Minister in the Presidency responsible for Electricity Dr Kgosientsho Ramokgopa has identified electricity transmission infrastructure as the weakest link that could constrain the country’s energy supply as Eskom continues to makes strides in improving grid capacity.
Eskom’s transmission infrastructure is concentrated in the inland provinces of Gauteng, Limpopo and Mpumalanga.
Speaking at a media briefing yesterday, Ramokgopa said transmission infrastructure was the next frontier in the government’s energy action plan to restore supply of electricity and end load shedding.
“The area that remains vulnerable is transmission. It undermines our ability to bring on board additional capacity. Bringing renewable energy is a challenge,” Ramokgopa said.
“Any risk to a grid collapse is not on generation failure, but on transmission failure. With generation stabilising, work must continue to strengthen and expand our national transmission infrastructure.”
Ramokgopa said in spite of fears of electricity constraints this winter, Eskom’s electricity capacity had improved to 29,092MW in the five-day average in the last week of June, an improvement of 1,300MW.
He said demand had dipped below the winter base case scenario because of the improvements in Eskom generation capacity and demand-side management measures.
The minister said the gap between electricity demand and generation capacity was closing, and soon the country would be free of the load shedding challenge.
“We have breached the psychological mark of below 14,000MW unplanned breakdowns,” Ramokgopa said.
However, he said an area that was still requiring attention was partial load losses that had remained elevated at 7,224MW by the end of June.
“Partial load losses continue to be a challenge and are receiving dedicated attention per fault type. Boiler tube leaks are the main driver of partial load losses,” he said.
“Outage slips continue to improve, supporting improved generation. This is an indication of improved outage management.”
Meanwhile, Mineral Resources and Energy Minister Gwede Mantashe said on Friday that South Africa would pursue a transition from a high to low carbon emissions path that did not leave the vulnerable and most affected behind.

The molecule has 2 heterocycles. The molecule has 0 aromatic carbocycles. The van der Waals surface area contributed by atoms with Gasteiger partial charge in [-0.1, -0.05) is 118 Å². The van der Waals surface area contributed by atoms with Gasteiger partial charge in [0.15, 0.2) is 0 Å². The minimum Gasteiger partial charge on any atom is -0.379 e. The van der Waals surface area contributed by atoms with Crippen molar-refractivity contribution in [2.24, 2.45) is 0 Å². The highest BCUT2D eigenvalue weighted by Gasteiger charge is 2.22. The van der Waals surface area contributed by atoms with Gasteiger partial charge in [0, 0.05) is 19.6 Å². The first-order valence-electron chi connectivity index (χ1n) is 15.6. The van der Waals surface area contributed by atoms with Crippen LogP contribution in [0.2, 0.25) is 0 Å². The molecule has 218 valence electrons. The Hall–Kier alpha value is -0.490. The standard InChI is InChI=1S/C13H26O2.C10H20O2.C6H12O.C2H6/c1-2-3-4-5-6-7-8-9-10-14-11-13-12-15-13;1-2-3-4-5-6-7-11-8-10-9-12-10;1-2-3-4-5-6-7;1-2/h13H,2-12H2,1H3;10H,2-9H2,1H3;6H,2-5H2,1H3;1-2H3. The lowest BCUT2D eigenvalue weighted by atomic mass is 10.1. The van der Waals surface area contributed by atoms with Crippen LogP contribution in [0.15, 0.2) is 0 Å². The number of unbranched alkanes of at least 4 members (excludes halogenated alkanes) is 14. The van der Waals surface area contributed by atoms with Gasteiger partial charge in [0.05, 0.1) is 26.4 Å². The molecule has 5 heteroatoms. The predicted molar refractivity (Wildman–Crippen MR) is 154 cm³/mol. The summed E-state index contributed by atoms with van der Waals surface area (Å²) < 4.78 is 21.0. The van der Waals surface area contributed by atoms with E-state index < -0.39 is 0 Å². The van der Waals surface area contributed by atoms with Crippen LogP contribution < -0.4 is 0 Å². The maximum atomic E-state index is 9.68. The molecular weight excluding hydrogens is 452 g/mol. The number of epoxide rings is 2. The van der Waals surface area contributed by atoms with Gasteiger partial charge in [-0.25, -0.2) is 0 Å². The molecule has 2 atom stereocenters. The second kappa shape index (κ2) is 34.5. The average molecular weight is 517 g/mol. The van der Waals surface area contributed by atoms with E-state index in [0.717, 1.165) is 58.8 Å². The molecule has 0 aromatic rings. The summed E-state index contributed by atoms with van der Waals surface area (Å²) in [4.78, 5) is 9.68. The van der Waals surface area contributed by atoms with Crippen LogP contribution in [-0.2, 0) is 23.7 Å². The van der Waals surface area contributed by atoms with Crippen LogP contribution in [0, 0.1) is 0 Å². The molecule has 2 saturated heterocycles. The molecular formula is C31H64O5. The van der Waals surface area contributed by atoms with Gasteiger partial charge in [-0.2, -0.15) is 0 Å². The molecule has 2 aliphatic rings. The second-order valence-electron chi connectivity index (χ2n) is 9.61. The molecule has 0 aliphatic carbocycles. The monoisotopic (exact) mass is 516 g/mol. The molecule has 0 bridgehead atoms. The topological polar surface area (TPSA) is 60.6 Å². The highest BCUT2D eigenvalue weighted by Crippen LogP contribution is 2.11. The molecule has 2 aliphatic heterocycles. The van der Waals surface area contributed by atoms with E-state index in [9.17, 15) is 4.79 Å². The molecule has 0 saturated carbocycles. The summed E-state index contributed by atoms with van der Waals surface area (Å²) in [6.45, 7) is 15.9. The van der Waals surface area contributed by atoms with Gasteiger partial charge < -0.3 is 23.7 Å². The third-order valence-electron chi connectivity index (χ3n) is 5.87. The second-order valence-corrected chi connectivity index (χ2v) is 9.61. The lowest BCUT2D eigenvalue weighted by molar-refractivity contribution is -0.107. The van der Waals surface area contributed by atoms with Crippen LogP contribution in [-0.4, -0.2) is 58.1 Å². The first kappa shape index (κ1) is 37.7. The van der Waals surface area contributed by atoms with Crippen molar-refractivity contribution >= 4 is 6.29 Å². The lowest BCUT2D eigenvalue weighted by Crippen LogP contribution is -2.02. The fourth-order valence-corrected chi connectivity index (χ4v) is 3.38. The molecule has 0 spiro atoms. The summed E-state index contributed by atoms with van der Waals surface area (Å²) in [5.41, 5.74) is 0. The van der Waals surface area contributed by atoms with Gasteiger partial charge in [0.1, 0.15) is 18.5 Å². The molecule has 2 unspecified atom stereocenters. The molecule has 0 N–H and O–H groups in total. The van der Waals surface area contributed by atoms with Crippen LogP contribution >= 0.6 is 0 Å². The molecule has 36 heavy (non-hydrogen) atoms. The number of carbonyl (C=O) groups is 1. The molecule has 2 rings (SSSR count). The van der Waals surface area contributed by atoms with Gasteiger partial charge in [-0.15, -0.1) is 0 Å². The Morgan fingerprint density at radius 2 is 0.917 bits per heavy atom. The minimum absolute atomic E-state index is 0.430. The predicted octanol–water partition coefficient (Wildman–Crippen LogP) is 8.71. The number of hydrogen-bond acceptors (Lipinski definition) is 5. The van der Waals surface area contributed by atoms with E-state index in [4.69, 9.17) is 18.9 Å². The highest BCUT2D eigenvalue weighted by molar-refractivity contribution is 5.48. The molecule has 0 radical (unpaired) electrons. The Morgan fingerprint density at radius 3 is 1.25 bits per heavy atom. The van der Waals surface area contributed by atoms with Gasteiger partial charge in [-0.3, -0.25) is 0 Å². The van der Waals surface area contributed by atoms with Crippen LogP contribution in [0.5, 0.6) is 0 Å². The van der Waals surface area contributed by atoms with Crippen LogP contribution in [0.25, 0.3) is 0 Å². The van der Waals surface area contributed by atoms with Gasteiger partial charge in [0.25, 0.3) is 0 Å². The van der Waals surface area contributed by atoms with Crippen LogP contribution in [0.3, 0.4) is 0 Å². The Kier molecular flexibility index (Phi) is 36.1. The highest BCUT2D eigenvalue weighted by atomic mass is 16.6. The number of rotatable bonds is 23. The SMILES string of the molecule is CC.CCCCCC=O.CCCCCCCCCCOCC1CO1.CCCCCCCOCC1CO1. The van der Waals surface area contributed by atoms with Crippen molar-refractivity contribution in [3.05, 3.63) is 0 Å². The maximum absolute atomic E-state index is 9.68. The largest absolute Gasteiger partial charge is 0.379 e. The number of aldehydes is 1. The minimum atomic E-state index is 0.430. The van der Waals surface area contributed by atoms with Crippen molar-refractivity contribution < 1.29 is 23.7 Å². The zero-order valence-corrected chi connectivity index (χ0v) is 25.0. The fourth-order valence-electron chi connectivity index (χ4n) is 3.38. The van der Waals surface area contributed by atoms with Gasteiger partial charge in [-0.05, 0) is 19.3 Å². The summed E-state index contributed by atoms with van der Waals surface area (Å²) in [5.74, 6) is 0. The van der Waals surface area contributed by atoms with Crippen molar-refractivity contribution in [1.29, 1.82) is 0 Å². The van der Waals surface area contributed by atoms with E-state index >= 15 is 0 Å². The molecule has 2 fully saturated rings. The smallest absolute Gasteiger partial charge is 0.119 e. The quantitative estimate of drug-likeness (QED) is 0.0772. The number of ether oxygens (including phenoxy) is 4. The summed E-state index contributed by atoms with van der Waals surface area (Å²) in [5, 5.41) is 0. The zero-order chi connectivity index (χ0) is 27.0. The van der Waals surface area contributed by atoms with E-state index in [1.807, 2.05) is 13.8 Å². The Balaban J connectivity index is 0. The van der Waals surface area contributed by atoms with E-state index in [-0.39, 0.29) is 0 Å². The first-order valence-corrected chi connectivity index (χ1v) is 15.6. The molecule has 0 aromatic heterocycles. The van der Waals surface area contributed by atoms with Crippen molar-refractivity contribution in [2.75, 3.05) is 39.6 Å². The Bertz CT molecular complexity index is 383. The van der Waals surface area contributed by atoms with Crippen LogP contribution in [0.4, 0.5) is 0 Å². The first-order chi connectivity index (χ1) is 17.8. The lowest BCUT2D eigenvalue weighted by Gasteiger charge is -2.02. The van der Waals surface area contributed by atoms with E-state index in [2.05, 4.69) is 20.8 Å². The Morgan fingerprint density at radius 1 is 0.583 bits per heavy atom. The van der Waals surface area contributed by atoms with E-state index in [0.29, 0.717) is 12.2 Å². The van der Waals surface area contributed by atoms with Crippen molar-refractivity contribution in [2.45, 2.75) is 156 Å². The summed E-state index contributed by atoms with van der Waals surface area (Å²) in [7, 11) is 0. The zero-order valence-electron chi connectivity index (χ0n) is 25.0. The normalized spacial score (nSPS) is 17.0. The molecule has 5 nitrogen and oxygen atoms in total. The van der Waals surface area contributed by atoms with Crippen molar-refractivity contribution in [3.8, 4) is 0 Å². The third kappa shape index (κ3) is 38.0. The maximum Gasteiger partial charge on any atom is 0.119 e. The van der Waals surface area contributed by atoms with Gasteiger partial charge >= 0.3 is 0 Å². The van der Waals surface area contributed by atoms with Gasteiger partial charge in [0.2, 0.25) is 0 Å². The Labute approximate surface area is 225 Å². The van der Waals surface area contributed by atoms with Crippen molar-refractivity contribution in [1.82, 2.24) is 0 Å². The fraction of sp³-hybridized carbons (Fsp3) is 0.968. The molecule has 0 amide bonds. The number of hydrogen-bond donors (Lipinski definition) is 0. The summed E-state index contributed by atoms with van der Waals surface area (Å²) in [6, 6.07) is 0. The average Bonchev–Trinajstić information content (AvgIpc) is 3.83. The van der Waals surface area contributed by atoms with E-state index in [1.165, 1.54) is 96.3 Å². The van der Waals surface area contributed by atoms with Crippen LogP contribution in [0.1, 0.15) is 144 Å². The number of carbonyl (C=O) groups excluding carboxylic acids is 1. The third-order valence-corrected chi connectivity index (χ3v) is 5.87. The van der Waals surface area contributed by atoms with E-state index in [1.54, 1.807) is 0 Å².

Transitioning South Africa’s coal-powered stations is expected to come at a cost of hundreds of thousands of jobs in the coal mining sector and the communities where these power stations are based.
Mantashe said, as a sovereign state, South Africa’s approach could not be about 'one against the other', but one that was premised on the balance between fulfilling the country’s socio-economic needs, while preserving the environment.
“Hence, we advocate for a just transition from high to low carbon emissions, instead of a transition from coal to renewables,” Mantashe said.
“The justness in the transition must be seen to be done. It must be people-centred and take into consideration the socio-economic conditions of communities that are directly affected by the transition, such as the communities in the Mpumalanga coal-belt.
“We must therefore never allow ourselves to be encircled by the developed nations who fund lobbyists to pit our country’s developmental needs against their own self-serving protection of the environment. Our country deserves an opportunity to transition at pace and scale determined by its citizens.”
South Africa remained resolute on transitioning at a manageable pace as the government had ramped up the pace in procuring energy from renewable energy sources in line with the Integrated Resource Plan (IRP 2019), he said.
Currently, South Africa’s power system had some 6,000MW of energy generation capacity from renewable sources, with more to come.
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